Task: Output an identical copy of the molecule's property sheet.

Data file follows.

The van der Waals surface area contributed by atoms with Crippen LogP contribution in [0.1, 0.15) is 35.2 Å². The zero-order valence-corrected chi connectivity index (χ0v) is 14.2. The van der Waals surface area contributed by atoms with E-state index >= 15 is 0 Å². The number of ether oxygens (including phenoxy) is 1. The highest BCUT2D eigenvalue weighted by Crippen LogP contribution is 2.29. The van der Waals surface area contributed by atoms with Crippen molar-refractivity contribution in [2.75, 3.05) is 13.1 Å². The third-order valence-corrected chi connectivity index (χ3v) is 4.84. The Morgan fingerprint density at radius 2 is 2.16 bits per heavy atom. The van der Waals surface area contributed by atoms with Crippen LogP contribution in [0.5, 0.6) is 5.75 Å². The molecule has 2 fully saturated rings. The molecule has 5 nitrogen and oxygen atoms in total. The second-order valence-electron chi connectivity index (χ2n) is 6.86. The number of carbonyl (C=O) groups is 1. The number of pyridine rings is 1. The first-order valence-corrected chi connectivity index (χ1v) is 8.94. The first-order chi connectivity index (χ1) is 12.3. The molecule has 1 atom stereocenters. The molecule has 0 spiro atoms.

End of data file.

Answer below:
The van der Waals surface area contributed by atoms with Crippen LogP contribution in [0.1, 0.15) is 35.2 Å². The zero-order valence-corrected chi connectivity index (χ0v) is 14.2. The van der Waals surface area contributed by atoms with E-state index >= 15 is 0 Å². The number of ether oxygens (including phenoxy) is 1. The highest BCUT2D eigenvalue weighted by Crippen LogP contribution is 2.29. The van der Waals surface area contributed by atoms with Crippen molar-refractivity contribution in [2.75, 3.05) is 13.1 Å². The third-order valence-corrected chi connectivity index (χ3v) is 4.84. The Morgan fingerprint density at radius 2 is 2.16 bits per heavy atom. The van der Waals surface area contributed by atoms with Crippen LogP contribution in [0.5, 0.6) is 5.75 Å². The molecule has 2 fully saturated rings. The molecule has 5 nitrogen and oxygen atoms in total. The second-order valence-electron chi connectivity index (χ2n) is 6.86. The number of carbonyl (C=O) groups is 1. The number of pyridine rings is 1. The first-order valence-corrected chi connectivity index (χ1v) is 8.94. The first-order chi connectivity index (χ1) is 12.3. The molecule has 1 atom stereocenters. The molecule has 0 spiro atoms.